which are semantically-accurate representations of Cosmic energy in twenty-two different interrelated dynamic states or structures which function as one ( Autiot-Yassod )  

-- and is completely derivative of them.

In traditional, French-English derived Tarot, seven trumps, all of those corresponding to the seven double letters in Hebrew and the seven planets in Yetziratic astrology are out-of-place with respect to their positions in the Hebrew alphabet and do not correspond to the astrological symbolism and Hebrew formative letters of any of the versions of the Sepher Yetsira, the Shiur Komah or classical (Ptolemaic) assignments.

See: Chutzpah

Hebrew Letter / Planetary Attributions in the Sepher Yetsira, Shiur Komah and Other Sources
Version/Letter Bayt Ghimmel Dallet Kaf Pay Raysh Tav
Suares 1 Saturn Jupiter Mars Sun Venus Mercury Moon
Work of the Chariot 2 Saturn Jupiter Mars Sun Venus Mercury Moon
Short Version 3 Saturn Jupiter Mars Sun Venus Mercury Moon
Long Version 4 Saturn Jupiter Mars Sun Venus Mercury Moon
Long Ver Recap 5 Saturn Jupiter Mars Sun Venus Mercury Moon
Saadia 6 Saturn Jupiter Mars Sun Venus Mercury Moon
Saadia 6a Saturn Jupiter Mars Sun Venus Mercury Moon
Donash 7 Saturn Jupiter Mars Sun Venus Mercury Moon
Shiur Komah 8 Saturn Jupiter Mars Sun Venus Mercury Moon
Zohar 9 Moon Mars Sun Saturn Jupiter Venus Mercury
Gra 10 Moon Mars Sun Venus Mercury Saturn Jupiter
Golden Dawn 11 Mercury Moon Venus Jupiter Mars Sun Saturn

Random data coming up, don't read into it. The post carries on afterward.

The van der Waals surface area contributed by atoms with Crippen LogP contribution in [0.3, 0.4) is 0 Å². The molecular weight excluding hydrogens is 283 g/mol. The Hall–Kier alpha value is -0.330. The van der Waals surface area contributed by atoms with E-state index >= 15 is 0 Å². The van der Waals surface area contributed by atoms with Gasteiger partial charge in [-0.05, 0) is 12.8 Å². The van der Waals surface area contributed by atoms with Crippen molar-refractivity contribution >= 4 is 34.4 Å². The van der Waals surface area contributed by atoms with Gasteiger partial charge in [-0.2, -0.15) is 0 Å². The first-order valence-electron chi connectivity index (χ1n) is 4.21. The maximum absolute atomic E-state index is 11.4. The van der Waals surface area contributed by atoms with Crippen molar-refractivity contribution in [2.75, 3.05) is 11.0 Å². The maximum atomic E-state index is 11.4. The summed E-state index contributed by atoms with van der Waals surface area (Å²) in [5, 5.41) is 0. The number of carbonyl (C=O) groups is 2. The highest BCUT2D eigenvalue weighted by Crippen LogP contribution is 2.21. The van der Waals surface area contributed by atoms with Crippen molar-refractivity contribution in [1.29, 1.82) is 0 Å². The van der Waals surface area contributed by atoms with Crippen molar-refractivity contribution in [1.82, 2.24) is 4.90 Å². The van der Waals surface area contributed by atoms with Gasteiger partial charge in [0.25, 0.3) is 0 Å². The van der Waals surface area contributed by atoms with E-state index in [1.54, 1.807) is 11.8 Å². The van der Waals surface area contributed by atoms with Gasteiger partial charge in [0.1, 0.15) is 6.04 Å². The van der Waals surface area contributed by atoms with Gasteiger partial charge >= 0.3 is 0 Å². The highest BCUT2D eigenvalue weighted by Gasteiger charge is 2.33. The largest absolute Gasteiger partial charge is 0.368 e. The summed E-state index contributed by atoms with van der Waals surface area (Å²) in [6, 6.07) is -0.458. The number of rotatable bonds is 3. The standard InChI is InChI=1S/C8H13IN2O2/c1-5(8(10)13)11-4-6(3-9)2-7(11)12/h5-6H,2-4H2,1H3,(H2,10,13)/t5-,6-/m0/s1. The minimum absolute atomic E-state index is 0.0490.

Adapted from Aryeh Kaplan, Sepher Yetsira, 1990, other sources

This is the famous Sepher Yezira, the Book of Creation, which was written by an unknown Jewish philosopher probably in the third century C.E., and became the most important work of Hebrew language and cosmology in the High Middle Ages, influencing centuries of scientists, philosophers, and mystics.

Joseph Dan, Jewish Mysticism, Vol I, Aronson, 1998, p.135

When the Tarot was circulated in the 13th or 14th centuries, nine trumps were shuffled as a means of "locking" the symbolic key to the inner meanings of the letters of the language of structure and energy. Only the most obvious of the "blinds," meant as a clue (the zodiacal swap of Strength/Leo and Justice/Libra) was removed by Nineteenth-century (French/English) "occult researchers," who were forced to abandon the source text for their own justifications of the positions of the seven planetary trumps that remained out-of-place in relationship to their Hebrew formative letters and astrological symbolism. The Jews were not consulted on this problem.

A century ago, there might have been some excuse for largely ignoring the ancient Hebrew tradition underlying the Tarot, given reasons of poor scholarship, obscure texts, preconceived notions and outright prejudice. After the last fifty years of serious academic research in the area of Jewish mysticism and its relationship to similar Christian and Gnostic trends in late antiquity and the Middle Ages -- when the Tarot was created -- we no longer have that excuse.

The Sepher Yezira had been the subject of intensive scholarly atttention in the last century and a half ...
On the Sepher Yezira in the Middle Ages there is a vast literature ...

Joseph Dan, Jewish Mysticism, Vol I, Aronson, 1998, notes, p.135

One would think a departure from standard usage would require more justification than a return to the sources.